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Marc Stein Inducted Into Basketball Hall of Fame for Media Contributions

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Marc Stein ’91 (B.A. communications) has joined the ranks of sports media greats like Bob Costas, Chick Hearn and Dick Vitale.

On Feb. 15, Stein was honored with a 2019 Curt Gowdy Media Award by the Naismith Memorial Basketball Hall of Fame in recognition of his considerable contributions to basketball media over the past 30 years.

Stein began covering the NBA as a student at Cal State Fullerton, reporting for the Orange County Register. After stints at the Los Angeles Daily News, Dallas Morning News and ESPN, he is now a reporter for The New York Times and boasts a Twitter following of more than 1.2 million basketball fans.

How do you feel about being named to the basketball hall of fame?

It is, quite simply, as humbling, surreal and wonderful as anything that has happened in my professional life.

 What do you consider to be your most significant contribution to basketball?

All I’ve really tried to do is cover the sport as fairly, critically and comprehensively as I knew how, while also never losing sight of how lucky I’ve been to have this opportunity. This sport gave me the opportunity to live a life I dreamed of as a kid and throughout my time at Cal State Fullerton.

Do you have a favorite media platform? Where do you see NBA coverage going in the future?

My answer might surprise people, but I put radio right at the top. Talking hoops with my buddies at El Toro High School in the 1980s is what cemented my love affair with the NBA. And that’s what radio allows you to do — talk hoops with your buddies.

I wish I was smart enough to know where the technology will take us, but it’s way too unpredictable. Twitter changed the sport like nothing else in my three decades — and no one I know saw it coming. I’m sure there will be something else in the near future to change the landscape again.

How did your experiences at CSUF prepare you for your career?

My time at Fullerton was vital! Not only was the Daily Titan as good as it gets in terms of a college publication — with a very wise and seasoned adviser in Jay Berman — but the staff in my era (1987-91) was filled with at least a dozen aspiring sports writers who were all hungry to “go pro.” Every single one of us worked part-time at a daily newspaper, in addition to our studies and our Daily Titan duties, because we were all trying to further our careers. It was an incredibly competitive environment, and we all pushed each other. I’m convinced that being in that setting helped get me ready for the competitive nature of covering top-level team sports.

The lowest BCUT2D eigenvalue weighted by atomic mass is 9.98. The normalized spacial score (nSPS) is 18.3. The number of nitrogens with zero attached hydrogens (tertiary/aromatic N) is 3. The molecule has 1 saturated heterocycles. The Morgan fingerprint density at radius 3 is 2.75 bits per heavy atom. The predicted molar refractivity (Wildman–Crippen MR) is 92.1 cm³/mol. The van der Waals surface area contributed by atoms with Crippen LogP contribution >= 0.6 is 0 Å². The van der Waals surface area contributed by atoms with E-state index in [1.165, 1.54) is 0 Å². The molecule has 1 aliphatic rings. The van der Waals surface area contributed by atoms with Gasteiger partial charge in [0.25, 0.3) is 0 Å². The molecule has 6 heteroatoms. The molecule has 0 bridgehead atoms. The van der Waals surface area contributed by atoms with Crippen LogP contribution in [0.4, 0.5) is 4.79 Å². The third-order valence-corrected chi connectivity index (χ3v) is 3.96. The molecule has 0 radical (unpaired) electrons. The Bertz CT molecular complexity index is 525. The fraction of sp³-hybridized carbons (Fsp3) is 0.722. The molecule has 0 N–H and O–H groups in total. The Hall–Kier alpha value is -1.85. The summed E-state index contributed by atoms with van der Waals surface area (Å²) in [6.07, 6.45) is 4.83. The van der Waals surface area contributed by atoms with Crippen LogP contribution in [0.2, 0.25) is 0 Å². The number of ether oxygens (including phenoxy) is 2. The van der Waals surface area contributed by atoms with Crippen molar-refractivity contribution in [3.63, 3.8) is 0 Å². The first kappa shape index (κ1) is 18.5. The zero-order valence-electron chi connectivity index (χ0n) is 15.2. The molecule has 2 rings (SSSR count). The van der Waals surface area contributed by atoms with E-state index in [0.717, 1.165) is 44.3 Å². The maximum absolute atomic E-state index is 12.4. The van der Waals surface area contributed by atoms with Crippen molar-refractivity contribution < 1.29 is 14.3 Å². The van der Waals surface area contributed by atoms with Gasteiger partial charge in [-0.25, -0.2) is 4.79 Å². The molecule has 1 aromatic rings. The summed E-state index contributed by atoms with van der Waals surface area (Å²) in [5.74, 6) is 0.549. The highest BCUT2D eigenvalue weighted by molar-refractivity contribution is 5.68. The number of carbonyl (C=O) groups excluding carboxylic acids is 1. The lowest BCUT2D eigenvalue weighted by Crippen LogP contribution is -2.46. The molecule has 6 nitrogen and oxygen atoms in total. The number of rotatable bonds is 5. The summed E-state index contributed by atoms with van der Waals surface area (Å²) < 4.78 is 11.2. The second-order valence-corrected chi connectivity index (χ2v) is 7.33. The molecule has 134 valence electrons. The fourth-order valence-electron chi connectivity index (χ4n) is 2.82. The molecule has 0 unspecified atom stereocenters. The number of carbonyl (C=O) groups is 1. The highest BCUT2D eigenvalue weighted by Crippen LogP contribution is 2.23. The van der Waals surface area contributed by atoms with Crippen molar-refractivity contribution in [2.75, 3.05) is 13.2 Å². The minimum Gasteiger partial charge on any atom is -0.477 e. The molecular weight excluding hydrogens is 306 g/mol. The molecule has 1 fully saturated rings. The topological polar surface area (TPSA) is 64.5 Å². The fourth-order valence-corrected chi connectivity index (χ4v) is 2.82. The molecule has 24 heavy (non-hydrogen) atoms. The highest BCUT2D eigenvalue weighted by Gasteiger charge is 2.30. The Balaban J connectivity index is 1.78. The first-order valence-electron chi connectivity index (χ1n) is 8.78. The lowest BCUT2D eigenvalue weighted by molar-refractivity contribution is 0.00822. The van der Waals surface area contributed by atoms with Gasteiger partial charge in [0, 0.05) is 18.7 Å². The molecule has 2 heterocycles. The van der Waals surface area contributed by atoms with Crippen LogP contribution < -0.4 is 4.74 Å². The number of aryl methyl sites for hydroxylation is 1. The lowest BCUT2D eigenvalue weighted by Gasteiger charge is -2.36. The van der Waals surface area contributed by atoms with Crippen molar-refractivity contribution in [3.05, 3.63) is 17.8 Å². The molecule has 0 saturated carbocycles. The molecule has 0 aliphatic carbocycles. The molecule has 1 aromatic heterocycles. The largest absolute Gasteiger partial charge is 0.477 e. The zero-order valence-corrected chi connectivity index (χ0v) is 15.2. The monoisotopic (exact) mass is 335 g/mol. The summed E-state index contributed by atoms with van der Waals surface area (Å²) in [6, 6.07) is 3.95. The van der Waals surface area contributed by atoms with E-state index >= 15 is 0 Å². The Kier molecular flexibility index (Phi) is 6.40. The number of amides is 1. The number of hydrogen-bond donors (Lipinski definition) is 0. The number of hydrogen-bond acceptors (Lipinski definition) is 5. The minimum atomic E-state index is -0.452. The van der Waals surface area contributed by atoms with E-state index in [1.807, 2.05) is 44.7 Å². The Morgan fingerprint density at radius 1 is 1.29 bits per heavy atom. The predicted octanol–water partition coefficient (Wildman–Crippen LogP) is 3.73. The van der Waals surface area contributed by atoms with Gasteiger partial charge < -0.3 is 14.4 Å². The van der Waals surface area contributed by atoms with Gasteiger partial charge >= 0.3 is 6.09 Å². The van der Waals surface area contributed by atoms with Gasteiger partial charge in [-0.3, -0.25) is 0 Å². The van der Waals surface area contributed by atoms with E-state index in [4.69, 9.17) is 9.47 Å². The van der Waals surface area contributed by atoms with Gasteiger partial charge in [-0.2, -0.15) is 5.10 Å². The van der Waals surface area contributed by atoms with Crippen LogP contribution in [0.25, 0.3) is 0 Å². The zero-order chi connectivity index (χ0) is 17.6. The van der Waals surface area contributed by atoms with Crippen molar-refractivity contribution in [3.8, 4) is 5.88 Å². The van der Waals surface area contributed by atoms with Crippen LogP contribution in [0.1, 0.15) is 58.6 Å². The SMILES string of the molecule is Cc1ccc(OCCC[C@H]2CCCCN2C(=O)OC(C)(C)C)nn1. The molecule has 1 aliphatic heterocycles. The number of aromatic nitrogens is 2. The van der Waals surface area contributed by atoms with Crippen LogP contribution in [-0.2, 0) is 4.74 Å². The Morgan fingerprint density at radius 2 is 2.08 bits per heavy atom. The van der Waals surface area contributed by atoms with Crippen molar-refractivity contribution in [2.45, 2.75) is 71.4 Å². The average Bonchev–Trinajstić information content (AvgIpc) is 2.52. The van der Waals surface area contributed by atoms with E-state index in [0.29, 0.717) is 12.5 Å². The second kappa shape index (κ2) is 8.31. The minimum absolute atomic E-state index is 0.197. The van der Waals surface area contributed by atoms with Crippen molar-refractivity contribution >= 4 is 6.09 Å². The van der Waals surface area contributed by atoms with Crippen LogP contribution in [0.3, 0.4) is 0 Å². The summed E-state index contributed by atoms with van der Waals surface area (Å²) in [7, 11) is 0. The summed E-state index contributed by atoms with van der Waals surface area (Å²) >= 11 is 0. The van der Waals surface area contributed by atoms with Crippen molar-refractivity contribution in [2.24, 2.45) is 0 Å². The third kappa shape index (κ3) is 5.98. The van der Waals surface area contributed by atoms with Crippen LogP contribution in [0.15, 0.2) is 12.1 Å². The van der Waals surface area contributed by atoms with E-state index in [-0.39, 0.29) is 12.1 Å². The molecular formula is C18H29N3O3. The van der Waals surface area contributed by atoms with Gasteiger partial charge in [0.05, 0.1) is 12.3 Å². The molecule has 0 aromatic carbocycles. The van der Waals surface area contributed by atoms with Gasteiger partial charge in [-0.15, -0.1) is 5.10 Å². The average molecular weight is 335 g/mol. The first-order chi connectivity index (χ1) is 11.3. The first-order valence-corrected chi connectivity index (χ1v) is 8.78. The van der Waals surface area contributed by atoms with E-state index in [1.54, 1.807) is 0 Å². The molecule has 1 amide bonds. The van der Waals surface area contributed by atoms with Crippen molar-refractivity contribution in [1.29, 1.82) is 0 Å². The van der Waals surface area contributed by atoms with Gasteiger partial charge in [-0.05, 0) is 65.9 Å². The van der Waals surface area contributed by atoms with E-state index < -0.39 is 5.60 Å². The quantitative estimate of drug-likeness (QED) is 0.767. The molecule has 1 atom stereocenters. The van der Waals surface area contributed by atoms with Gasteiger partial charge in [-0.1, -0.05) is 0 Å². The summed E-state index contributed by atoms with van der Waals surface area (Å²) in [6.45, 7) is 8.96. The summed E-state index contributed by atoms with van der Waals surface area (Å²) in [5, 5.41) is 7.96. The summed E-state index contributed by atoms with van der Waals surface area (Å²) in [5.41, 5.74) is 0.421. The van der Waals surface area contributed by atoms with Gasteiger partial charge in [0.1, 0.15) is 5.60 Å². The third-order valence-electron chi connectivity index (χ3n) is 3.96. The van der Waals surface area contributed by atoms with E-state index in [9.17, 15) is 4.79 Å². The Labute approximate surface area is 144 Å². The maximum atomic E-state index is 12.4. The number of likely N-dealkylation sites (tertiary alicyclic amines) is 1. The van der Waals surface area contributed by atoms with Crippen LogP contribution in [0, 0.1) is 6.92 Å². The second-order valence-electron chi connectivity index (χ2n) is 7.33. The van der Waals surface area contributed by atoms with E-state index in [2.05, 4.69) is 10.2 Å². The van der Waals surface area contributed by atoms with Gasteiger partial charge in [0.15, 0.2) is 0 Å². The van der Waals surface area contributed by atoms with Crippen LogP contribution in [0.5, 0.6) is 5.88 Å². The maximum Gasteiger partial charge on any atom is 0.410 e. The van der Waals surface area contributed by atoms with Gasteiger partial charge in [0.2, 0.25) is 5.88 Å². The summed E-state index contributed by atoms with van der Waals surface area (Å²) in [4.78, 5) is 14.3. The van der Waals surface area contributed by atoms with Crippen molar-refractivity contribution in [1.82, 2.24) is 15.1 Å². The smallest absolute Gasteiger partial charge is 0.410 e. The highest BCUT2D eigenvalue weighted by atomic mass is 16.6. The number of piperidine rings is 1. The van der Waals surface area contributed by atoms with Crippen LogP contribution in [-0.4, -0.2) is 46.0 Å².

What advice do you have for current CSUF students interested in a career in media?

Sample every medium you can. And try to get any kind of part-time job you can muster in a professional environment, without adversely affecting your studies. The more versatile you are can only serve you well. Print, radio, TV, production, editing, video, photography — don’t rule out anything, because you don’t know where it might lead.

I would also say that there is no substitute for pushing yourself to the limit and working as hard as you can. I worked 30 hours a week for the OC Register throughout my four years at the university, and I don’t think I could have made it onto the NBA beat so young otherwise. The media world is a long way from glamorous, but zillions of people still want to do it — especially in sports. Standing out from the crowd is only getting tougher. I’ve always believed this: rest assured that someone out there is working harder than you, as we speak, to get where you want to go.